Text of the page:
Mary Shomon, Thyroid Disease Expert, says, “The new ATA (American Thyroid Association) guidelines are worse than we thought, not only conflict of interest but they want to refer us for mental health evaluation if we don’t feel well on levothyroxine. They want to take away licenses and cause legal troubles for doctors who prescribe T3, T4 and natural thyroid drugs.”
About Health says, “Levothyroxine is the synthetic version of the hormone thyroxine (T4) used as thyroid hormone replacement.”
The American Thyroid Association’s Task Force on Thyroid Hormone Replacement published new “Guidelines for the Treatment of Hypothyroidism” in the journal Thyroid. To read more click here. This 207 page report concluded the authors volunteered their expertise without compensation or conflict of interest of any sort while saying, “Levothyroxine should remain the standard of care for treating hypothyroidism. We found no consistently strong evidence for the superiority of alternative preparations.”
About Health went on to say, “Interestingly, they fail to mention that the American Thyroid Association itself — which convened the task force – receives substantial general funding and meeting sponsorship funding from three different levothyroxine manufacturers — AbbVie (Synthroid), Pfizer (Levoxyl) and Akrimax (Tirosint), (ATA Sponsors).”
The thought of only one method of healing and assisting the thyroid sounds sketchy. Saying no other methods can assist this situation when millions of patients see success on desiccated thyroid is naive and shady. There is little profit in desiccated thyroid, in fact it is laughable in comparison to levothyroxine.
Metabolism.com says deciccated thyroid lacks quality control and is therefore potentially dangerous. Statements like this runs rampant in the education of medical doctors sourced from the pharmaceutical companies themselves.
They add, “A medication like Armour could be made but no qualified individual or agency is available to certify its ingredients or standardization. …a product called Thyroid S produced in Thailand, which is a supposed substitute for Armour thyroid and is available without a prescription. My reaction is that until we can be certain of the formulation of a medication that the best thing to do is to avoid using it. Perhaps in time someone will be able to provide the necessary information required to evaluate this product but as editor-in-chief of this website I will try to guard our readers against becoming victims of scams and exploitation.”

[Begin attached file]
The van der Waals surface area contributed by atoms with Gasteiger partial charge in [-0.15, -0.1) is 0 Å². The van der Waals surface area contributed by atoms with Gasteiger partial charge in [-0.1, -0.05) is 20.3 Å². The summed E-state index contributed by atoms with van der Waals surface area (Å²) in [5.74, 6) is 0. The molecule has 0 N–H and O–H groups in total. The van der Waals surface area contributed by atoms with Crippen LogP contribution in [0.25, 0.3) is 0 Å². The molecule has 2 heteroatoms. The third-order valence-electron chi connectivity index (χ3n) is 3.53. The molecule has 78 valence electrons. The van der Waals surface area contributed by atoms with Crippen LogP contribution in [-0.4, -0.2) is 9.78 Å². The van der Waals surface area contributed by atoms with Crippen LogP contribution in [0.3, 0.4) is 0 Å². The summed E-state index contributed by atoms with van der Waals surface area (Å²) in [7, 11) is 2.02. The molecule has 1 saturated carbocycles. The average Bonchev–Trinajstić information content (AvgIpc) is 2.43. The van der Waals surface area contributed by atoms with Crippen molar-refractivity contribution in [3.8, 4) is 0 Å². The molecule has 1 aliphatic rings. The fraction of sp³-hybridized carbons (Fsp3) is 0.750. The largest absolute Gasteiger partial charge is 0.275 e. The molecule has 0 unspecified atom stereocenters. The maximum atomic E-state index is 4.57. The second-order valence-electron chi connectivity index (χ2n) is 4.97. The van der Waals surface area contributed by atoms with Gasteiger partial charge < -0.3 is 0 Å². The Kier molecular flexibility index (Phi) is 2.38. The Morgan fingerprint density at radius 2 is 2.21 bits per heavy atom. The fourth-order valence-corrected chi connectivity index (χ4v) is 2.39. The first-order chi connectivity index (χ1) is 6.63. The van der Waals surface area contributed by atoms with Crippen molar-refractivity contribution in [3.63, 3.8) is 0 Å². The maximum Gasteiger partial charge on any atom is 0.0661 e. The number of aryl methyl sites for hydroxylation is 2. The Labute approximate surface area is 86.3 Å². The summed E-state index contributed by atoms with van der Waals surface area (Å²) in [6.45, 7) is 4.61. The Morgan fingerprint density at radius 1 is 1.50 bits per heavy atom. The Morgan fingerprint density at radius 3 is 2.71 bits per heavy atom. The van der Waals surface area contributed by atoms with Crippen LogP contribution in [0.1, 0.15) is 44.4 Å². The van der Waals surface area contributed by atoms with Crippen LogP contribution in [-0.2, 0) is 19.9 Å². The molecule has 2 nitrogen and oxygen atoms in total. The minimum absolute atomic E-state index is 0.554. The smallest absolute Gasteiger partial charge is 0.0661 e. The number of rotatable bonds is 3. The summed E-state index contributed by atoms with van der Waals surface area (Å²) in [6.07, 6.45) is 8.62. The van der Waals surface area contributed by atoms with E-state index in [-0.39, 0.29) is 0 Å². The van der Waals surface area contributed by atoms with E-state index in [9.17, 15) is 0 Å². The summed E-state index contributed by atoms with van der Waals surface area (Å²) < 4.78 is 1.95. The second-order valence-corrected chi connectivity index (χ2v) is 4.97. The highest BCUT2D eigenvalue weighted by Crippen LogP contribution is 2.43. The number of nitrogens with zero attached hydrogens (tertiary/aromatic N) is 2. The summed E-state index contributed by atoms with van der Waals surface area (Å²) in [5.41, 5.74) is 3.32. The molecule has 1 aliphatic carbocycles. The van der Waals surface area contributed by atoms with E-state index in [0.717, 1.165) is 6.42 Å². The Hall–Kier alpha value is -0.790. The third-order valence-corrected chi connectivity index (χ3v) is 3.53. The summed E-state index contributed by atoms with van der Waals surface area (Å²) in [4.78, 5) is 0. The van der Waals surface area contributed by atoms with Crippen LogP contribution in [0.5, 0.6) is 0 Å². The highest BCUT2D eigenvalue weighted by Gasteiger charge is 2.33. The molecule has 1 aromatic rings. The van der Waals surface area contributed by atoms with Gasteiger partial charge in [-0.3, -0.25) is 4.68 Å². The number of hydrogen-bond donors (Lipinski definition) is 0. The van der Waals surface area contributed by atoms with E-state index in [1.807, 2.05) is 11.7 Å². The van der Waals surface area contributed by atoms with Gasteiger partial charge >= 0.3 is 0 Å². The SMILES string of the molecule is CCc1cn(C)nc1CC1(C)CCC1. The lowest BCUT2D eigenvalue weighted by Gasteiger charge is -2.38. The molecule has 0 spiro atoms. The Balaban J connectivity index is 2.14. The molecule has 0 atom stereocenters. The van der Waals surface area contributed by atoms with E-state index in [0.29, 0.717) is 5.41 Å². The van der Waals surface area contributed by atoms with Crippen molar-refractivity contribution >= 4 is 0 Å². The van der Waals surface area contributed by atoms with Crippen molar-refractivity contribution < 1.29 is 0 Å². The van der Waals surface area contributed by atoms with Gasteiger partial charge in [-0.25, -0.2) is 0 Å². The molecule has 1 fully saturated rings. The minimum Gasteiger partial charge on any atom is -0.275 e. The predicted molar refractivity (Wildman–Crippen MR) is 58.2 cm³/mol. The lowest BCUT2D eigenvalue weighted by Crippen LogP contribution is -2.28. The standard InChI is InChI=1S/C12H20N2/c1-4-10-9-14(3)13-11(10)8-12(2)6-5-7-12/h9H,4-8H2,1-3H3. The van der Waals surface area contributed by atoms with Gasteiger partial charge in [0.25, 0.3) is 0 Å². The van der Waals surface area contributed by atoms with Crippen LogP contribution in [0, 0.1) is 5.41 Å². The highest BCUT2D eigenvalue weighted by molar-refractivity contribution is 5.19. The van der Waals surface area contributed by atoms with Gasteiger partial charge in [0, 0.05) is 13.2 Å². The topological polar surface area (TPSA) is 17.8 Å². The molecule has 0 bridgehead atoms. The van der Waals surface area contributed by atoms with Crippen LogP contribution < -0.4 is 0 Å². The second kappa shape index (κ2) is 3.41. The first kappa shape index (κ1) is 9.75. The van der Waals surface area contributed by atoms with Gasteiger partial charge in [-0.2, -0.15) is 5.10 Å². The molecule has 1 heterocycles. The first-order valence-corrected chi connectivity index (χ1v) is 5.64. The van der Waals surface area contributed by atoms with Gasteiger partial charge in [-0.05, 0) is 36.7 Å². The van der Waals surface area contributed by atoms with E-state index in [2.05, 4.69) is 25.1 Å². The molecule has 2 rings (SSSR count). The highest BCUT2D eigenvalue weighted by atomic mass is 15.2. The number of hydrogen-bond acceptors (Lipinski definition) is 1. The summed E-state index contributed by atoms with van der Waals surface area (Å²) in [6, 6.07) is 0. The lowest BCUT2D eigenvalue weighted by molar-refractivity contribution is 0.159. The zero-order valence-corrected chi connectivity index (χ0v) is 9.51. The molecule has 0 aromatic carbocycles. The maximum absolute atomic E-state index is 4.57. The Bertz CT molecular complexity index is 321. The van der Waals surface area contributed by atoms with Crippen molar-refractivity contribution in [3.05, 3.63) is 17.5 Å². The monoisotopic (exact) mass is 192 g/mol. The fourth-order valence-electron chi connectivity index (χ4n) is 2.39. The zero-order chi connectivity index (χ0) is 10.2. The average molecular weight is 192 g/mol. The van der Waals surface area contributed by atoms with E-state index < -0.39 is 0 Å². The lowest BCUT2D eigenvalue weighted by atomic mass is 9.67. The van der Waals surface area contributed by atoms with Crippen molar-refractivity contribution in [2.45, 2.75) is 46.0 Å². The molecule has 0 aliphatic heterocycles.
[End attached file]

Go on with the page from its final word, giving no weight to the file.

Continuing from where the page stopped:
During the fiscal 2012 year Kenneth Burman, MD, one of the authors of the 207 page report, received almost $60,000 in research grants from Pfizer, who manufactures levothyroxine. Click ProPublica Dollars for Doctors Database to see more.
PubMed says, “Controversy exists over the fact that physicians have regular contact with the pharmaceutical industry and its sales representatives, who spend a large sum of money each year promoting to them by way of gifts, free meals, travel subsidies, sponsored teachings, and symposia.”
They go on to say, “Physician interactions with pharmaceutical representatives were generally endorsed, began in medical school, and continued at a rate of about 4 times per month. Attending sponsored CME events and accepting funding for travel or lodging for educational symposia were associated with increased prescription rates of the sponsor’s medication.”
Bottle-necking all patients into one medical treatment is absurd.
Shomon wrote another article entitled “Is Your Endocrinologist ‘Under the Influence?'” where she specifically discusses the conflicts of interest with drug companies and physicians. She has received attacks from some of the physicians for pointing out these aspects with one, Dr. Ain, saying Shomom is, “Creating dissent and controversy regarding fictitious conspiracies between academic physicians and pharmaceutical companies.”
Dr. Ain is a compensated speaker for Abbott Laboratories, a paid speaker for Genzyme (a company that produces Thyrogen a thyroid cancer treatment drug) and is a paid researcher for Celgene Corporation, a company that produces cancer treatment drugs.
Shomon says, “Approximately 90 percent of the $21 billion marketing budget of the pharmaceutical industry continues to be directed at physicians.”
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